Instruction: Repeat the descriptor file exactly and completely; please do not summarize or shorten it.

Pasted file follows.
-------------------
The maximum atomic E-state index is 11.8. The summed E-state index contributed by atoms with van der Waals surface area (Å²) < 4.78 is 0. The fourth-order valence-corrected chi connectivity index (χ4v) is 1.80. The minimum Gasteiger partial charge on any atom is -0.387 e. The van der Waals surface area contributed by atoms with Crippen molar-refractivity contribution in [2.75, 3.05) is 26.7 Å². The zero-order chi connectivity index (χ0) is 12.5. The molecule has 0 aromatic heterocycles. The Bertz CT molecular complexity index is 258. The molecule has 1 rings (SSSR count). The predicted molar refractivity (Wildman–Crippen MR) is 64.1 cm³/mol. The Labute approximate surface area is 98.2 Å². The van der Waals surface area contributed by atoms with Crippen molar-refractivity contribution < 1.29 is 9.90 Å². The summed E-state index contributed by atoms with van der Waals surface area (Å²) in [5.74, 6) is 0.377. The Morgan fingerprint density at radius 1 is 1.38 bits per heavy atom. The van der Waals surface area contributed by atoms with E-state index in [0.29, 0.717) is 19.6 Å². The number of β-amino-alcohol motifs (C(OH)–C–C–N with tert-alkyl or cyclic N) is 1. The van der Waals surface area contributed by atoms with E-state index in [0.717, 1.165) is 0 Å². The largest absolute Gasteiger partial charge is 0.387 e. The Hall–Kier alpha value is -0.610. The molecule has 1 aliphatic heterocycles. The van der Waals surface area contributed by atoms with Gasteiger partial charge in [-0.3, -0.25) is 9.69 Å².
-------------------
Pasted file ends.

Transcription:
The maximum atomic E-state index is 11.8. The summed E-state index contributed by atoms with van der Waals surface area (Å²) < 4.78 is 0. The fourth-order valence-corrected chi connectivity index (χ4v) is 1.80. The minimum Gasteiger partial charge on any atom is -0.387 e. The van der Waals surface area contributed by atoms with Crippen molar-refractivity contribution in [2.75, 3.05) is 26.7 Å². The zero-order chi connectivity index (χ0) is 12.5. The molecule has 0 aromatic heterocycles. The Bertz CT molecular complexity index is 258. The molecule has 1 rings (SSSR count). The predicted molar refractivity (Wildman–Crippen MR) is 64.1 cm³/mol. The Labute approximate surface area is 98.2 Å². The van der Waals surface area contributed by atoms with Crippen molar-refractivity contribution < 1.29 is 9.90 Å². The summed E-state index contributed by atoms with van der Waals surface area (Å²) in [5.74, 6) is 0.377. The Morgan fingerprint density at radius 1 is 1.38 bits per heavy atom. The van der Waals surface area contributed by atoms with E-state index in [0.29, 0.717) is 19.6 Å². The number of β-amino-alcohol motifs (C(OH)–C–C–N with tert-alkyl or cyclic N) is 1. The van der Waals surface area contributed by atoms with E-state index in [0.717, 1.165) is 0 Å². The largest absolute Gasteiger partial charge is 0.387 e. The Hall–Kier alpha value is -0.610. The molecule has 1 aliphatic heterocycles. The van der Waals surface area contributed by atoms with Gasteiger partial charge in [-0.3, -0.25) is 9.69 Å².